In an atmosphere of increased congressional scrutiny of the cost and benefits of federal regulations, Howard Shelanski, the new Administrator of the Office of Information and Regulatory Affairs (OIRA), told the House Judiciary Committee regulatory reform subcommittee that the retrospective review of regulations is a crucial way to ensure that the regulatory system is modern, streamlined, and does not impose unnecessary burdens on the public. Even regulations that were well crafted when first promulgated, testified Mr. Shelanski, can become unnecessary or excessively burdensome over time and with changing conditions. The retrospective review of regulations on the books helps to ensure that those regulations are continuing to help promote safety, health, welfare, and well-without imposing unnecessary costs. Agencies filed their most recent retrospective review plans with OIRA in July.

Executive Branch Review of Federal Regulations — Still Highly Incomplete


by Wayne Crews

In the 2014 fiscal budget proposal, the White House praised regulation of auto safety, energy efficiency and credit cards, and claimed, “In fact, the net benefits of regulations issued through the third fiscal year of the first term have exceeded $91 billion.”

Well, let’s look at that.

Rules officially reviewed by OMB represent a small proportion of the total since before the turn of the century.

In the regulatory at year-end 2012, according to the Regulatory Plan and the Unified Agenda of Federal Regulations, 63 federal departments, agencies and commissions had just completed or were at work on 4,062 rules and regulations at various stages of planning and implementation (pre-rule, proposed, final, completed).

Retrospective Review of Risk-Based Regulations

Retrospective Review of Risk-Based Regulations

The George Washington University Regulatory Studies Center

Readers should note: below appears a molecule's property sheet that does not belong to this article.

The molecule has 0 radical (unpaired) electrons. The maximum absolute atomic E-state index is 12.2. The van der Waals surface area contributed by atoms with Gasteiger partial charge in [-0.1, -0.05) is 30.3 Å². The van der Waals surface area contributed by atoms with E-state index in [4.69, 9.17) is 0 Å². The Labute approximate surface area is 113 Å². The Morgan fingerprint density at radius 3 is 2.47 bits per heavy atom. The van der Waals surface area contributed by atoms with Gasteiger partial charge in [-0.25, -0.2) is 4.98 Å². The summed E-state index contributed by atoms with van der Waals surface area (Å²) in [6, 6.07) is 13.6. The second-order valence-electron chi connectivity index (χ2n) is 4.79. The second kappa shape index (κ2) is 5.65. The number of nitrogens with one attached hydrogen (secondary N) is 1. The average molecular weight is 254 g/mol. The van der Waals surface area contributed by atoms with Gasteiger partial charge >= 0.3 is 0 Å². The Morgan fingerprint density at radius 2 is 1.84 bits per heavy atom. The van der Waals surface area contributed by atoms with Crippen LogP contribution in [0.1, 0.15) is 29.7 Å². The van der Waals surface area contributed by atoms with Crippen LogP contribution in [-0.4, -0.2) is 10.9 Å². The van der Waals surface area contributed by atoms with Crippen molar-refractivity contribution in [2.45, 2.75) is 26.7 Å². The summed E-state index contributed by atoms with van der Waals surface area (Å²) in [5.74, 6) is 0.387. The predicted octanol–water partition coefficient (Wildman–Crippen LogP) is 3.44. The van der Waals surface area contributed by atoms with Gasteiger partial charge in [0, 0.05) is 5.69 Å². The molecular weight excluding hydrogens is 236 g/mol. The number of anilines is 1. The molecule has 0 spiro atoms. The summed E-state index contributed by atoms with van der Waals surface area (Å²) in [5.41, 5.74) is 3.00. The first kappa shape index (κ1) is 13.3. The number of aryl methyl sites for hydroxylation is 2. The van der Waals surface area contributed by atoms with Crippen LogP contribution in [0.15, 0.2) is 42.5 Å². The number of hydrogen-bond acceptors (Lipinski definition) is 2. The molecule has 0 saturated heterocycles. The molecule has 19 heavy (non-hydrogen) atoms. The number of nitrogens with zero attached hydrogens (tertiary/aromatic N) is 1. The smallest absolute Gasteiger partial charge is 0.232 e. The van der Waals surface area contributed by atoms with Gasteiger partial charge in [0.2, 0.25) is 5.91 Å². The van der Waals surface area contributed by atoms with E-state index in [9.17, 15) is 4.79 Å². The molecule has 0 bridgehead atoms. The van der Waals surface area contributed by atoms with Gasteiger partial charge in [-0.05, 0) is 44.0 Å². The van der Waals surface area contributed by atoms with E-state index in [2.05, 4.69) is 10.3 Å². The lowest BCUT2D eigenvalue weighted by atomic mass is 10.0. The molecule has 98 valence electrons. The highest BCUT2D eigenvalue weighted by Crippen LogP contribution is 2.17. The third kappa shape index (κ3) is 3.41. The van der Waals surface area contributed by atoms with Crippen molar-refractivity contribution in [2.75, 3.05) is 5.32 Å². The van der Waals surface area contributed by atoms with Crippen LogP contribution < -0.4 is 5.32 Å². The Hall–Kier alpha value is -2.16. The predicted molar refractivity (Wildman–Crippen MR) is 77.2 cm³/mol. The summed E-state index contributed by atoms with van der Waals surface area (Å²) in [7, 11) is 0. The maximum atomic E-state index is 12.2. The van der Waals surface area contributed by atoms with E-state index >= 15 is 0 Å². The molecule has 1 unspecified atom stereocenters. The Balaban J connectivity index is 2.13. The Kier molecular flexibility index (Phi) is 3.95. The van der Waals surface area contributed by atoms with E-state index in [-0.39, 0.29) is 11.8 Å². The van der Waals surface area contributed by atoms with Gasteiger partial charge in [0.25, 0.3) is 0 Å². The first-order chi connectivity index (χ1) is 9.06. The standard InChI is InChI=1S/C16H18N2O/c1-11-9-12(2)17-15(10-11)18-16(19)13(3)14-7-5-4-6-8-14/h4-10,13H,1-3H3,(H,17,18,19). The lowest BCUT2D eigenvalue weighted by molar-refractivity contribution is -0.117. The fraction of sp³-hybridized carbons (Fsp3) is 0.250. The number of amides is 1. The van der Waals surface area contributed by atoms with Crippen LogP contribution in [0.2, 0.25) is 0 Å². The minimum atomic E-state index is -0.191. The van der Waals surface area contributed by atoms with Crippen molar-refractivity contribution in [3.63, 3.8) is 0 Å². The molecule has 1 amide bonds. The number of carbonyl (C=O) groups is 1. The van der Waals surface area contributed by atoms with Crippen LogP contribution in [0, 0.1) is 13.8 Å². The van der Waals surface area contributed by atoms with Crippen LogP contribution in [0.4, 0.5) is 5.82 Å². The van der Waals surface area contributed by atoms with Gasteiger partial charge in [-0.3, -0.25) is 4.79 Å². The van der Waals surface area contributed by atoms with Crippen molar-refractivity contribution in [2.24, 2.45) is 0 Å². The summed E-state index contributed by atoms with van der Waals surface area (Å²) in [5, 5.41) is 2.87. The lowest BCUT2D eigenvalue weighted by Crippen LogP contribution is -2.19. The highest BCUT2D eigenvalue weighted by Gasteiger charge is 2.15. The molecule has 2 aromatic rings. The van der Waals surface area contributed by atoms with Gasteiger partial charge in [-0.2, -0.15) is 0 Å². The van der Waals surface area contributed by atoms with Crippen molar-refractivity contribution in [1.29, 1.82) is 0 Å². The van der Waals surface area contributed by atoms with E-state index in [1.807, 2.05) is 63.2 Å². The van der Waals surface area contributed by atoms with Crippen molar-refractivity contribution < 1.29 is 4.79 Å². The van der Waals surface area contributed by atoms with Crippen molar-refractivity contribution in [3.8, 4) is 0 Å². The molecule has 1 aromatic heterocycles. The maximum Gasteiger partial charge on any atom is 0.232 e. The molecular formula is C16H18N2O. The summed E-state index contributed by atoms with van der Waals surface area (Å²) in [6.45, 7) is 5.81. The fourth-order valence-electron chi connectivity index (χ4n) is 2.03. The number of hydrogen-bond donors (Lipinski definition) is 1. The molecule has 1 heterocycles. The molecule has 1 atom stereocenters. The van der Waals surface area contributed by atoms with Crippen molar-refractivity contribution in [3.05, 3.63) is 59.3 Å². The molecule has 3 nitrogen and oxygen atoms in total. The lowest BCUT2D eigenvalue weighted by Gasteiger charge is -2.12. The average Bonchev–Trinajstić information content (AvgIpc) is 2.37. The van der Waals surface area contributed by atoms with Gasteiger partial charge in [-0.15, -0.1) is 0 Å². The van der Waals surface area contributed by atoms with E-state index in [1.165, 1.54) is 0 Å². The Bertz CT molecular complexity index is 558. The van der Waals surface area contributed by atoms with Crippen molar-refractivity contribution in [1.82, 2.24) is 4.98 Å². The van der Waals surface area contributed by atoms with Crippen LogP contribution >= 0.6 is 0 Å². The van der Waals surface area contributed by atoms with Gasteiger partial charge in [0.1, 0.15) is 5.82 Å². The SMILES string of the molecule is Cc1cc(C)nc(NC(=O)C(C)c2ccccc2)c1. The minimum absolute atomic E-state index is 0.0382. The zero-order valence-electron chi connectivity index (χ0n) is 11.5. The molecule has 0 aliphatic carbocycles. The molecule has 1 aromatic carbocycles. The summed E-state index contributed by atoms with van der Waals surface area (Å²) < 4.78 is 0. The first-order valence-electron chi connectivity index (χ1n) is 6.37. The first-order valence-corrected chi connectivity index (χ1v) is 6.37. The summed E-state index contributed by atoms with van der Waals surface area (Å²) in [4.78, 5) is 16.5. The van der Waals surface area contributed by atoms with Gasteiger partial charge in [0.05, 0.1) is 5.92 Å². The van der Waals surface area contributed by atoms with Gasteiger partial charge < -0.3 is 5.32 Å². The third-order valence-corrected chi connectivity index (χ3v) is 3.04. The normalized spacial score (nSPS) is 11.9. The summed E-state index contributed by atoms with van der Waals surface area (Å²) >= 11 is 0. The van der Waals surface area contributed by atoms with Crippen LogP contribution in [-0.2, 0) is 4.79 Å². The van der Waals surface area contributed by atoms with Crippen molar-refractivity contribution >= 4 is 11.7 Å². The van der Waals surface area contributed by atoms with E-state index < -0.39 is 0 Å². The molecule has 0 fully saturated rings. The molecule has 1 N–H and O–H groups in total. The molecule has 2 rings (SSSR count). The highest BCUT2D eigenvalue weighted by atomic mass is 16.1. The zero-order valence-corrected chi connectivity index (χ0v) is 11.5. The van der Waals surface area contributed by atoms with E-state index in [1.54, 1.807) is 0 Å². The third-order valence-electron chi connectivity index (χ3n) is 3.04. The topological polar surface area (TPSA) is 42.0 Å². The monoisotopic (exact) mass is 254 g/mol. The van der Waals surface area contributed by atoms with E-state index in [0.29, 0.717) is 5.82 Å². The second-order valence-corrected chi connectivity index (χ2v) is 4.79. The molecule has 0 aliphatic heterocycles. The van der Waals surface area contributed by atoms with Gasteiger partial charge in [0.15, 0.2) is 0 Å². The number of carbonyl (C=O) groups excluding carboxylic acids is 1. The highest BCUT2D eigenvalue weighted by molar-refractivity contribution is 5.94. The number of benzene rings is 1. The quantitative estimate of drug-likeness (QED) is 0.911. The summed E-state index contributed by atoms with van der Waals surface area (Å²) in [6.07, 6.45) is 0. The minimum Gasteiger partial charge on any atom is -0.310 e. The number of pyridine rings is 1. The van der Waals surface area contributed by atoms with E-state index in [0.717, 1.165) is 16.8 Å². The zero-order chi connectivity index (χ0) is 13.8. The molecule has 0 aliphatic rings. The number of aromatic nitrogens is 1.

The National Capital Area Chapter of the Society for Risk Analysis

Hart Senate Building, SH-902

Capitol Hill
Washington, DC
September 27, 2013

Too often, ex ante predictions of regulatory outcomes (reductions in health risks, benefits andcosts) are not verified with empirical data ex post. This conference will explore the possible reasons for this lack of ex post evaluation, and examine approaches to improve both the analytical tools for measuring outcomes of risk-reducing regulation, and the incentives to do so.

What’s government doing for you today? House legislators want to know

From: Gimby News Focus

Brooks Hays

Want to know the parameters of every single government program — how much it costs, who’s working on it, which Americans it benefits? According to a report by the Congressional Budget Office (CBO), getting all that information together will cost roughly $100 million over the next four years.

The CBO was asked to do the math by the House Committee on Oversight and Government Reform, which recently reviewed and sent a bill called the Taxpayers Right-To-Know Act to the floor for discussion by the rest of the House of Representatives.

Chafee Announces Release of the Regulatory Look Back Report

Editor’s Note: The importance of retrospective regulatory review is being recognized by State governments as well as by OIRA.


Anthony Faccenda, GoLocalProv News Contributor

As part of this Regulatory Reform Initiative, Gov. Lincoln Chafee has announced the release of the Period One Regulatory Look Back Report, which was issued by the Office of Management and Budget’s (OMB) Office of Regulatory Reform (ORR).

“This report is a step forward for regulatory reform and is the first time our state has taken on the tremendous task to look internally for improvements to the regulatory process,” Chafee said. “It is an encouraging start, and we will continue to move toward our goal of a simpler regulatory process and an improved business climate for our state.”